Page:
Children's classes can be expensive and may require at least a commitment of twelve weeks. A smart way to get a free day with your kids is to take advantage of the "first class is free" offer, often found with organized toddler's mat classes, music classes, and classes hosted by the local YMCA/YWCA, dance studio, or art studio.
Having your child attend a "trial" class is a great opportunity to know if she enjoys the activity enough to make the investment for an extended session worth it. This is also a good time to take older kids out of their comfort zones, encouraging them to try something new—without losing money. If you are looking ahead to a week of rain, see if your local classes offer such a trial program and reserve your spot.
Free for You and Rewarding, Too!
Nursing homes love to have healthy children visit and bring joy into their patients' lives. Call ahead to ask if you can visit—you will likely be welcomed with open arms. Young children can turn heads in every hallway, bringing out smiles and animated conversations from even the most serious patient. It is a free way to spend an afternoon cheering up others and especially nice for children whose grandparents live far away or are deceased. The wisdom and love that is offered by older people for children is infinite.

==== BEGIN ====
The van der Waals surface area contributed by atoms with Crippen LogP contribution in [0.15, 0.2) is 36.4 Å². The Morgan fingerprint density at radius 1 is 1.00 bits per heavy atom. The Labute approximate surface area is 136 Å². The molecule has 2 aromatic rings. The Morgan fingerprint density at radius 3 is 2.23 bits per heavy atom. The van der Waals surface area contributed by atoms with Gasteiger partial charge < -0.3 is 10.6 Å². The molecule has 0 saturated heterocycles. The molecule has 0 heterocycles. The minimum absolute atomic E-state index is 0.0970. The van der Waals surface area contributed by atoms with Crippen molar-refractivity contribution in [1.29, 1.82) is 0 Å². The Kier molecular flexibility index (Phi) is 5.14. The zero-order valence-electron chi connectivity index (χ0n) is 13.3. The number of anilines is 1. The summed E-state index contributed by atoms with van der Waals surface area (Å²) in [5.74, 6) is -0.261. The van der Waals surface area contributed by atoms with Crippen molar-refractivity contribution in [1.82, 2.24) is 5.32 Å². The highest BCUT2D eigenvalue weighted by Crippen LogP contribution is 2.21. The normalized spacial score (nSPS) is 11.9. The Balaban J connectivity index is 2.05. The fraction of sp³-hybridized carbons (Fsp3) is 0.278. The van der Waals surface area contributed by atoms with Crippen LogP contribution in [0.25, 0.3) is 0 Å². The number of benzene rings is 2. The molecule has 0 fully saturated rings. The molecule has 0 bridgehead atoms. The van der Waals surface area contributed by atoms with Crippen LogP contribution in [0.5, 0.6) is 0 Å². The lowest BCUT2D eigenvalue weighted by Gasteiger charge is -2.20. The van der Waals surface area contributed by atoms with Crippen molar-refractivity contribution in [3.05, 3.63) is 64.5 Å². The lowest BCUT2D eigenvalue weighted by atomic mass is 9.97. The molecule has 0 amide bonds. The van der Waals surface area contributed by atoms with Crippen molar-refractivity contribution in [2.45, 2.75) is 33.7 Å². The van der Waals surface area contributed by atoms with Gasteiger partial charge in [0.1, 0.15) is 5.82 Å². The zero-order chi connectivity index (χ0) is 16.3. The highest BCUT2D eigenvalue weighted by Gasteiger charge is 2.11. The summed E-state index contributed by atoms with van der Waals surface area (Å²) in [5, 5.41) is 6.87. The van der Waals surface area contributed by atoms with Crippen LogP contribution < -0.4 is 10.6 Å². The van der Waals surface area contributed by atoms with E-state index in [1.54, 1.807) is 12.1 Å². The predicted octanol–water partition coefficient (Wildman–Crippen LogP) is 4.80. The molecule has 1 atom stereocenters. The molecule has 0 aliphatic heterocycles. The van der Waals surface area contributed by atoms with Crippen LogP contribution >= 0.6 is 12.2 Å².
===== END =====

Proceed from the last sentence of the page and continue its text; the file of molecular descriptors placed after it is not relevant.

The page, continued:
Keep your eyes open for opportunities to teach your child ways to give such as local clothing, book, and toy drives. Children can get involved from toddlerhood by giving up some of their old possessions or even a new gift to the poor, teaching them to appreciate how fortunate they are and how to share. Before they enter their money-making entrepreneurial teen years, lend their services to an elderly or overburdened neighbor to help them out around the house or with yard work. Character building comes free of charge with their services!
As a family, join in a favorite cause by walking, running, or fundraising for charity events. From a young age a child can and wants to contribute to society. I can remember helping out a local friend's mom with her political campaign by throwing flyers on neighborhood lawns. I loved it because I was a part of something bigger than myself—I felt useful and had fun too!